Each of these chemistry types is associated with a dominant neurotransmitter or hormone (serotonin, testosterone, dopamine, estrogen). But she knows this is a metaphor and not to be taken literally. "We're a combination of all four systems," Fisher says in a USA Today article.

Neuroplasticity: It's a Girl Thing

Let's conclude with the most puzzling brain-based explanation for HSDD: it's neuroplasticity! I couldn't comprehend the logic of this paragraph, no matter how hard I tried. It's one of those sex-and-relationship-type accounts that's seemingly neuro-related but really devoid of actual neuroscientific content:
This interplay of experience and neural pathways is widely known as neuroplasticity. The brain is ever altering. And it is neuroplasticity that may help explain why hypoactive sexual desire disorder is a mostly female condition, why it seems that women, more than men, lose interest in having sex with their long-term partners. If boys and men tend to take in messages that manhood is defined by sex and power, and those messages encourage them to think about sex often, then those neural networks associated with desire will be regularly activated and will become stronger over time. If women, generally speaking, learn other lessons, that sexual desire and expression are not necessarily positive, and if therefore they don’t think as much about sex, then those same neural networks will be less stimulated and comparatively weak. The more robust the neural pathways of eros, the more prone you are to feel lust at home, even as stimuli dissipate with familiarity and habit.

The book What Do Women Want? Adventures in the Science of Female Desire will be released tomorrow. I doubt that Ecco will be sending me a review copy.

Further Reading:

Media HSDD: "Hyperactive Sexual Disorder Detection"

Underwear Models and Low Libido

Feminist Dopamine, Conscious Vaginas, and the Goddess Array

Of Mice and Women: Animal Models of Desire, Dread, and Despair

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At June 03, 2013 9:40 AM, Blogger Roger Bigod said...

Duh. It's been well known for 50 years, or more, that androgens increase female libido. The initial clinical observations were based on giving women androgens for medical conditions such as aplastic anemia, with the goal of promoting protein synthesis and cell proliferation. Besides expected changes like hair growth and deepening of voice, there was an increase in libido. Based on this, there were proposals to give a short, low-dose course of testosterone as an adjunct to psychotherapy for women who perceived their libido as sub-optimal.

Women have a natural low level of androgen from the adrenals as a by-product of cortisol synthesis. This produces axillary and pubic hair. The evidence is that lack of androgen receptors produces phenotypic females with no (or scanty) body hair and attractive female figures. Variations in this androgen system may account for differing levels of female libido.

Packaging testosterone with a side-drug (itself a violation of principle) to claim novelty for an ancient therapy is decadent. It's a sign that drug companies can't come up with any real advances and have to depend on snake-oil marketing.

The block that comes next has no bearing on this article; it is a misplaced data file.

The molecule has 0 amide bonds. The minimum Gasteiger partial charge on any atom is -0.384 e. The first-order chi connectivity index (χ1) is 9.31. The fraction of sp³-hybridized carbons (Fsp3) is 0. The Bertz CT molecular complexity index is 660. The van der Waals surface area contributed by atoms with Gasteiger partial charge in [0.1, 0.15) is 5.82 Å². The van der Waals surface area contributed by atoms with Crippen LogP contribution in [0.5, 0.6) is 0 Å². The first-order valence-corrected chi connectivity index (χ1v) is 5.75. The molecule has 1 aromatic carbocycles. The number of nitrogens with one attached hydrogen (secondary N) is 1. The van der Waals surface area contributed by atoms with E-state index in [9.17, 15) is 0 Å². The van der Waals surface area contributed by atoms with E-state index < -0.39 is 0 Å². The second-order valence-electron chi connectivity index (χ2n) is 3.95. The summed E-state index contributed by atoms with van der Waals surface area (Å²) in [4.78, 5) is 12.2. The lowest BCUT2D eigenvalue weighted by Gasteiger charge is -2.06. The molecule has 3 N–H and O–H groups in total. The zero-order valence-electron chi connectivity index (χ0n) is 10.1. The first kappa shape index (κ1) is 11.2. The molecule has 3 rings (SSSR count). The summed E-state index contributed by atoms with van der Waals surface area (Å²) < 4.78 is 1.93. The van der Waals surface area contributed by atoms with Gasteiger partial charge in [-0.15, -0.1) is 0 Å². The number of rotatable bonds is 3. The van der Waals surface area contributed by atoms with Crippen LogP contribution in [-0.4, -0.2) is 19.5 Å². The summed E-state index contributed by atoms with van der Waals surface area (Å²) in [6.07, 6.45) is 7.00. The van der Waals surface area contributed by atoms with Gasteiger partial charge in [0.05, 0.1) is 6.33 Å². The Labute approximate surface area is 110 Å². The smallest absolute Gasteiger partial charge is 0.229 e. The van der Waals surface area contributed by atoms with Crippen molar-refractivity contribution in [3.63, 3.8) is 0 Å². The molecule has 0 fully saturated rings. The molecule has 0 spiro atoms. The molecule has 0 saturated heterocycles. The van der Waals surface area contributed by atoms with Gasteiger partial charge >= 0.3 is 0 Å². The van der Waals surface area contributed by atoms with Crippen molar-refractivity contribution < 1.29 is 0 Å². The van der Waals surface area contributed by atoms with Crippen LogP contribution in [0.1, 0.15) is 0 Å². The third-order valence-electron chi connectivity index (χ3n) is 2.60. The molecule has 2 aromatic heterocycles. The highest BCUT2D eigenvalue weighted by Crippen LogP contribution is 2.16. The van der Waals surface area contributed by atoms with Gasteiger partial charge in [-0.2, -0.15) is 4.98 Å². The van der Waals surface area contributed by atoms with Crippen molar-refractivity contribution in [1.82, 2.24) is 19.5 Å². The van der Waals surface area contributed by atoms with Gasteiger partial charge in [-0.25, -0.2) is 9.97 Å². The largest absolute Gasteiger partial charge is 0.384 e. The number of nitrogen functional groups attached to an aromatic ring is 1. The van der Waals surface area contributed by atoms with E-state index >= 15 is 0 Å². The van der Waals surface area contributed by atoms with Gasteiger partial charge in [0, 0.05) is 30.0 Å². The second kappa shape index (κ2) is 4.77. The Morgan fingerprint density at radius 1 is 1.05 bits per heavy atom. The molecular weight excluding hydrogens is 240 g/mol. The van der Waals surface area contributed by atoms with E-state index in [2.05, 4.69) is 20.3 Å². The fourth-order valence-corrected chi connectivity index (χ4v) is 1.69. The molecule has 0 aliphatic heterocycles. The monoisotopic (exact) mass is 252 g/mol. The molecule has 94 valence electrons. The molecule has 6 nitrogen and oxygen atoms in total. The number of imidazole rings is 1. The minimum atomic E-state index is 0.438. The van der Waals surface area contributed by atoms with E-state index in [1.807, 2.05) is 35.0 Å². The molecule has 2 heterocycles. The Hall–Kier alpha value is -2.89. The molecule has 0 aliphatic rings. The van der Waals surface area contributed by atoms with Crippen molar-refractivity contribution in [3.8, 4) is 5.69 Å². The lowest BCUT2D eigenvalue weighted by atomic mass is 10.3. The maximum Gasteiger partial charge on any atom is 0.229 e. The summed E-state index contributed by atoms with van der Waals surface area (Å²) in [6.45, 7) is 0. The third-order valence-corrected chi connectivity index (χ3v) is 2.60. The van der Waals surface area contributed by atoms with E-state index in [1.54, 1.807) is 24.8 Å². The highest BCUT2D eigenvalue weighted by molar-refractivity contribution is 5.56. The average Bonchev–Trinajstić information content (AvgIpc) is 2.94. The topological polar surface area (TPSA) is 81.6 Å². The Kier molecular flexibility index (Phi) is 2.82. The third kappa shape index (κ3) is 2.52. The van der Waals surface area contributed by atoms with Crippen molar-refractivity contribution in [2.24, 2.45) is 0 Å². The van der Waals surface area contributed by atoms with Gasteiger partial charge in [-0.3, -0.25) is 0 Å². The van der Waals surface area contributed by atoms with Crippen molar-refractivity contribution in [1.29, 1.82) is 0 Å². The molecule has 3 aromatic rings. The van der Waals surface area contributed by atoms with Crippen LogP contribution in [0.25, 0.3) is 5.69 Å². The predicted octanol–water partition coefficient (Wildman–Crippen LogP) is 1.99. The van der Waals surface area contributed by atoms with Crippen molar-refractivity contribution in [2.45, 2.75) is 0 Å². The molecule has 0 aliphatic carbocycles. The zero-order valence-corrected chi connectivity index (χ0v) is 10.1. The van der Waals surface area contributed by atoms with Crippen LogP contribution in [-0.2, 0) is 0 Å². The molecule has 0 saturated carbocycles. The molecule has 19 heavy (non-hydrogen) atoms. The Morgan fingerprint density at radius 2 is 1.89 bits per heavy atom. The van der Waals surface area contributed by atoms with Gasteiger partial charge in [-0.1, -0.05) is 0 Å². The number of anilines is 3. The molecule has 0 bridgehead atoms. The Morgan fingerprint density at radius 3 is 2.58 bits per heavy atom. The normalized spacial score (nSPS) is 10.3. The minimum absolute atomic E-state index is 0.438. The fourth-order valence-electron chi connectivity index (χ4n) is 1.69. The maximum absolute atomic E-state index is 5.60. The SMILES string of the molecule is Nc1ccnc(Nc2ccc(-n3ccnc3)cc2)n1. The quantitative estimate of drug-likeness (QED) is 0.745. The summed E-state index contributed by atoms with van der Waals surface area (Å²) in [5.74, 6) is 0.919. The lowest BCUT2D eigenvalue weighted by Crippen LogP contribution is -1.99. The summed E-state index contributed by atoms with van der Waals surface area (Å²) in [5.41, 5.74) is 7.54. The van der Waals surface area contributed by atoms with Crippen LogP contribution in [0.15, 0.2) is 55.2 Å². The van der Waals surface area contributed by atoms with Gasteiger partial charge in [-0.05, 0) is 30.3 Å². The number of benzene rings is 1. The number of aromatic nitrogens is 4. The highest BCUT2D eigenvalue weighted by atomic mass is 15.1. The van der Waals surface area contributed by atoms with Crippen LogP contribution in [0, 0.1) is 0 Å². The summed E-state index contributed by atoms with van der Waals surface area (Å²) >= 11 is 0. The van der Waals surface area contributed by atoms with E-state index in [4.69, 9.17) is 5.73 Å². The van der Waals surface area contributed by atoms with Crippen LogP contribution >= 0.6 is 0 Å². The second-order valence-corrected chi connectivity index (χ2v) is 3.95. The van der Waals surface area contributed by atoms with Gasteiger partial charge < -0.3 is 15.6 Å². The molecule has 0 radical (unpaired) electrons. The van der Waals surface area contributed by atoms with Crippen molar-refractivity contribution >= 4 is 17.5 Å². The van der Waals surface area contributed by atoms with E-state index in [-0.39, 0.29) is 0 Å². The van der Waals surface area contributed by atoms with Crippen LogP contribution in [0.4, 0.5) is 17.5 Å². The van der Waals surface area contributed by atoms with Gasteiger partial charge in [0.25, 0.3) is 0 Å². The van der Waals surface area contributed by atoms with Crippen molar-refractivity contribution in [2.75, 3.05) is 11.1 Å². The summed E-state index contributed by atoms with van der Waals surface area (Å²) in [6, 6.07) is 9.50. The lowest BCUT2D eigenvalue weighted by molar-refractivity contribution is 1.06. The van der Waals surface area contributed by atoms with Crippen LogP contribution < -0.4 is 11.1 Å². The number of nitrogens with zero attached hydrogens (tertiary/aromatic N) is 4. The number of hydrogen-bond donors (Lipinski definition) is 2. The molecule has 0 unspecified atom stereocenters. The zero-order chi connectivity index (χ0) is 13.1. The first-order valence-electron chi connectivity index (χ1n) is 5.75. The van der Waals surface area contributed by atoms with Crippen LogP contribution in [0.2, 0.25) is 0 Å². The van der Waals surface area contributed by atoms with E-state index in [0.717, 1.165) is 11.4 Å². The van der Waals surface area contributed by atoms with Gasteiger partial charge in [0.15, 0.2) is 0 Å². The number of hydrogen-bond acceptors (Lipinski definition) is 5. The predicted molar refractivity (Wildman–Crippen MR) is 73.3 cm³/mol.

At June 03, 2013 10:54 AM, Blogger Neuroskeptic said...

Great post.

The variant containing buspirone is interesting, given the failure of flibanserin, a 5HT1A agonist (amongst other things) to effectively treat HSDD.

Flibanserin certainly put HSDD on the map, though. It was the original "female Viagra" and, unlike these two, actually had nothing to do with Viagra.

At June 03, 2013 2:46 PM, Blogger The Neurocritic said...

Thanks for your comments. It might be worthwhile to expand on Emotional Brain's strategy for deciding who gets Lybrido (women insensitive to sexual cues) vs. Lybridos (women overly sensitive to sexual cues, but inhibited for various reasons including sexual abuse). Their idea is that the lovely peppermint melt-in-your-mouth testosterone coating is suppose to stimulate sexual arousal, followed by the sustained release portion that either revs up the physical aspects of arousal (Viagra) or reduces inhibition (buspirone, which is supposed to inhibit serotonin acutely via 5-HT1A receptors).

But as we've seen, none of these agents have been particularly effective in isolation, considering that flibanserin's 5-HT1A actions were a flop and the Intrinsa patch was never approved by the FDA. Nonetheless, pink Viagra is still easy to buy online. I think Emotional Brain is counting on the unique timing of its formulations, although time will tell (so to speak) when the clinical trial results are in.

At June 05, 2013 5:50 PM, Anonymous Anonymous said...

I had neutron radiation on my head and neck for ACC, a rare cancer, and it destroyed my healthy sexual desire. I would give anything to get it back so I will try this when it comes on the market.

At June 07, 2013 10:34 AM, Anonymous Anonymous said...

Bremelanotide from Palatin which was mentioned in the article recently completely a 400 patient Phase 2b study that showed great efficacy and safety. They will be moving to P3 this year. It actually acts on the brain and reportedly increases desire and libido. Almost like a true aphrodisiac. It has been shown to work on males as well. The efficacy results look much better than Flibanserin and Libigel as well. The article says bremelanotide has blood pressure issues, however these were addressed in the P2b trials that were just completed.

At June 08, 2013 2:18 PM, Blogger wiley said...

Hmmm. What are the odds that the people running this trial will ask each woman if she is currently taking a drug that reduces libido, and maybe suggest to her that she consider that that might be the reason that her sex drive has declined or disappeared altogether.

Also, are the women being asked if their husband makes an effort to bring her to orgasm?

At November 16, 2013 9:15 AM, Blogger Lucy Kelly is a-comin'! said...

What about women who have a physical reason behind their lack of a sex drive? I'm missing a chunk of my pituitary gland from surgery and I simply don't produce the hormones needed to have a sex drive. Even when I take estrogen, I don't have a sex drive, and now that I'm on Lexapro it's completely dead. Would a drug like this work for me? I WANT to have a sex drive for ME, not for my husband.

At November 16, 2013 10:23 AM, Blogger The Neurocritic said...

Lucy - I do believe one of the drugs could be appropriate in your case, given there's a clear physical cause for your low libido.

At February 24, 2014 11:57 AM, Blogger April said...

Buspar is appropriate for those with SSRI induced sexual dysfunction. It helps to reverse what the serotonin has done to the libido. The viagra part would also help by bringing some blood flow into the equation, I think, just to help get things going, but I don't think that part is necessary. I know because I took buspar for SSRI issues, and at the same time, picked up a bottle of horny goat weed-yes it is called that. The goat weed works like a weak viagra and I found it to be nothing but a distraction and wasn't necessary. The buspar worked miracles and my husband will tell you the same.